An advertisement for Quaker Oats cereal in an issue of Working Mother mag­azine provides a small window on the interplay between consumption and the application of the idea of efficiency to private time in modem America.1 In the ad, a mother, dressed in a business suit, affectionately hugs her smil­ing son. Beneath the image, we read: “Instant Quaker Oatmeal, for moms who have a lot of love but not a lot of time.” The ad continues with a short story: “Nicky is a very picky eater. With Instant Quaker Oatmeal, I can give him a terrific hot breakfast in just 90 seconds. And I don’t have to spend any time coaxing him to eat it!”

The ad then presents “facts” about mother and child: “Sherry Greenberg, with Nicky, age four and a half, Hometown: New York City, New York, Occupation: Music teacher, f avorite Flavor: Apples and Cinnamon.” The designers of this ad, we could imagine, want us to feel we’ve been let in on an ordinary moment in a middle-class American morning. 3 n this ordinary’ moment, Sherry’ Greenberg is living according to a closely scheduled, rapidly paced “adult” time, while Nicky is living according to a more dawdling, slowly paced “child” time. So the mother faces a dilemma. To meet her work dead­line, she must get Nicky on “adult” time. But to be a good mother it is desir­able to give her child a hot breakfast—“hot” being associated with devotion and love. To cook the hot breakfast, though, Sherry’ needs time. The ad sug­gests that it is the cereal itself that solves the problem. It conveys love because it is hot, but it permits efficiency because it’s quickly made. The cereal would seem to reconcile an image of American motherhood of the 1950s with the female work role of 2000 and beyond.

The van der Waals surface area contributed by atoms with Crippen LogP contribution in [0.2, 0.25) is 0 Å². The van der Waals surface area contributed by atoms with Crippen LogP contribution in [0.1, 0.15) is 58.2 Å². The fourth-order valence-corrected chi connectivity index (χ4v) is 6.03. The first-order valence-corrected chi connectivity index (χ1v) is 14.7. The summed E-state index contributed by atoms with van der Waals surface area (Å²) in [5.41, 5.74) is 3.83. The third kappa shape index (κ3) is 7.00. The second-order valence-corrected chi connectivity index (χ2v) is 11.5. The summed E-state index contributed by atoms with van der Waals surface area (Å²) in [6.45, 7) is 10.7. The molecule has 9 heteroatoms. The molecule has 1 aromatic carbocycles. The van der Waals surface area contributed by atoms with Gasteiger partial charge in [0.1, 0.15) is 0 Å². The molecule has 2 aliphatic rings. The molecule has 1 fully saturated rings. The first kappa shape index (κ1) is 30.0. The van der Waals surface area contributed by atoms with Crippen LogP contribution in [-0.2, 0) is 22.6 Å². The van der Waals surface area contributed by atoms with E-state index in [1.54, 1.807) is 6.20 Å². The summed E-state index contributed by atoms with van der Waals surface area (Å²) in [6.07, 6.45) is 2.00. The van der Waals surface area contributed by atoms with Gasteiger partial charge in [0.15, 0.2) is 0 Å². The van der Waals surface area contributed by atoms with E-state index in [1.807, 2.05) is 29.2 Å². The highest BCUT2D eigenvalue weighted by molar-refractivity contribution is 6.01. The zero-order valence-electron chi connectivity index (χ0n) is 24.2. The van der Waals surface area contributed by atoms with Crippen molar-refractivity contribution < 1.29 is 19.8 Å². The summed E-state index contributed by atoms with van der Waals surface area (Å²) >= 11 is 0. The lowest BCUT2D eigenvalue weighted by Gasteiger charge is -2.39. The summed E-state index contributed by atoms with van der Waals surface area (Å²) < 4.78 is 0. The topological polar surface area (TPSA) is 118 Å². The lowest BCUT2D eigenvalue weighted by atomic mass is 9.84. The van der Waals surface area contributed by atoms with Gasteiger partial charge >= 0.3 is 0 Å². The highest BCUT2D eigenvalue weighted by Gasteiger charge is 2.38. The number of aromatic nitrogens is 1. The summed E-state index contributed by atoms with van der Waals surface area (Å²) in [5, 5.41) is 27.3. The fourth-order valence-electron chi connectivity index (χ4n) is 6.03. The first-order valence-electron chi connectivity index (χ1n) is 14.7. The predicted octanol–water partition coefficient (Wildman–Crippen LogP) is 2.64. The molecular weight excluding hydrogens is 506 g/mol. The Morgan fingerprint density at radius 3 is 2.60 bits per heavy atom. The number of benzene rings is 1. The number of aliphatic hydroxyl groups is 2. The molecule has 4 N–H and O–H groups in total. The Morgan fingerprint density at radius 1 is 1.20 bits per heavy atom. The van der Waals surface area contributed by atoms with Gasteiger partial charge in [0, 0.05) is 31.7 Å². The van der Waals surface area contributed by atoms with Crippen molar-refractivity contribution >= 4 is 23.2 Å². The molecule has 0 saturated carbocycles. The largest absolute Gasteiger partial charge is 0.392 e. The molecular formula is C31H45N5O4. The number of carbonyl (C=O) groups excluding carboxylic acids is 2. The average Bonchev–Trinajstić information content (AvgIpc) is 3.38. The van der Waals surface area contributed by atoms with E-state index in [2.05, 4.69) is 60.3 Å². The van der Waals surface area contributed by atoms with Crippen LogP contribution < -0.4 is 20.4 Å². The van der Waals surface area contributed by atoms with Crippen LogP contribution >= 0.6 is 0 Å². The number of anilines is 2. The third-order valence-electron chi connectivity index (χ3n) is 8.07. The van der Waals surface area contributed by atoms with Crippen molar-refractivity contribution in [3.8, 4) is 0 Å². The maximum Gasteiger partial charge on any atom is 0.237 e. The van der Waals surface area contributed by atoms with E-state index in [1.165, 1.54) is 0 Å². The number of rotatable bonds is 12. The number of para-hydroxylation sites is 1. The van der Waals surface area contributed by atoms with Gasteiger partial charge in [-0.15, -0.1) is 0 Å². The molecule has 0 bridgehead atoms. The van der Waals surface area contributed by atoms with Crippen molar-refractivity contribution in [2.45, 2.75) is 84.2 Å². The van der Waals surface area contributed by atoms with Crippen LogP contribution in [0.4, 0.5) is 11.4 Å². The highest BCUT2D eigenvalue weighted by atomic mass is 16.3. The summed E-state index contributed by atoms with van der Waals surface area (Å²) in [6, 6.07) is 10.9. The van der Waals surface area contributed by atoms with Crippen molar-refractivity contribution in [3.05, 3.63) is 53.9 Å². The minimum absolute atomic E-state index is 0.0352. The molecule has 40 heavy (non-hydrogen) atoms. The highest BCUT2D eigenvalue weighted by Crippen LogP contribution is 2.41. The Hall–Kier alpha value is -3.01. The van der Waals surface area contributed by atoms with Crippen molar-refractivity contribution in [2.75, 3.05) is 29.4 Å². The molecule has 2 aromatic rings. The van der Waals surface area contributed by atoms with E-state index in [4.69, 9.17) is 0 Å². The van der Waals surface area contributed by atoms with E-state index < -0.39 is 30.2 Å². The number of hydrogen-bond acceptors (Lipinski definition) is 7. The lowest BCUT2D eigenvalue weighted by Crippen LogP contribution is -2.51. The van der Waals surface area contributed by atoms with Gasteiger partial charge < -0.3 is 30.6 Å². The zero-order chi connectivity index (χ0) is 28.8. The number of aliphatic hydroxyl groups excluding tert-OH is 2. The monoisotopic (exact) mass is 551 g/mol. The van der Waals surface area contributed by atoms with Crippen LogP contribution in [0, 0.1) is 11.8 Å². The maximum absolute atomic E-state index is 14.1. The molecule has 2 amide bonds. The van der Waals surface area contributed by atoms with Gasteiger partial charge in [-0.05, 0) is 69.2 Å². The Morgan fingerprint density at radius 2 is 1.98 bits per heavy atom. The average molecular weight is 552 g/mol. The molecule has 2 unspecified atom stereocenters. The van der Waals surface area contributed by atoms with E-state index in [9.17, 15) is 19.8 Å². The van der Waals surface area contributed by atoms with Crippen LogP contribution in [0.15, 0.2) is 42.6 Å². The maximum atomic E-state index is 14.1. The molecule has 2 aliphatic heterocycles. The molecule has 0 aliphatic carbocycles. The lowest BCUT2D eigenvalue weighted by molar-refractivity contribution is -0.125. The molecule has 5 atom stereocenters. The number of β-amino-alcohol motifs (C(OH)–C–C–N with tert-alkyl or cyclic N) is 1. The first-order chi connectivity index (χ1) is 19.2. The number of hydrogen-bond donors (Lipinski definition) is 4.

The cereal also allows Sherry to avoid the unpleasant task of struggling with her child over scarce time. In the ad, Nicky’s slow pace is implicitly attributed to his character (“Nicky is a very picky eater”) and not to the fact that he is being harnessed to an accelerating pace of adult work time or protesting an adult speed-up by staging a “slowdown." By permitting the mother to avoid a fight with her son over time, the ad brilliantly evokes a common problem and proposes a commodity as a solution.

Attached to the culture of time shown in the ad is a key but hidden social

logic. This modem working mother is portrayed as resembling Frederick Taylor, the famed efficiency expert of modem industry. The principle of efficiency is not located, here, at work in the person of the owner, the fore­man, or the worker. S t is located in the worker-as-mother. We do not see a boss pressing the worker for more efficiency at the office. Instead, we see a mother pressing her son to eat more efficiently at home. This efficiency­seeking is transferred from man to woman, from workplace to home, and from adult to child. Nicky becomes his own task master, quickly gobbling his breakfast himself because it is so delicious. Frederick Taylor has leapt the fence from factory to home, adult to child, and jumped, it seems, into the cereal box itself. Frederick Taylor has become a commodity. It provides efficiency. Thus, the market reinforces the idea of efficiency twice—once at a locus of production, where the worker is pressed to work efficiently, and again, as a supplier of consumer goods, where it promises to deliver the very efficiency it also demands.

Quaker Oats cereal may be a paradigm for a growing variety of goods and services—frozen dinners, computer shopping services, cell phones,2 and the like—that claim to save time for busy working parents. They often save time at home. But the ethic of “saving time” raises the question of what we want to save time for.-‘ In the case above, the photo of the happy mother and

child suggests that the mother is rushing her son through breakfast, not to race out to an all-absorbing job at a dot-com company, but to teach a few piano lessons. The picture doesn’t challenge our idea of the primacy’, even sacredness, of Nicky’s home. So we don’t much notice the sly insinuation of Frederick Taylor into the scene.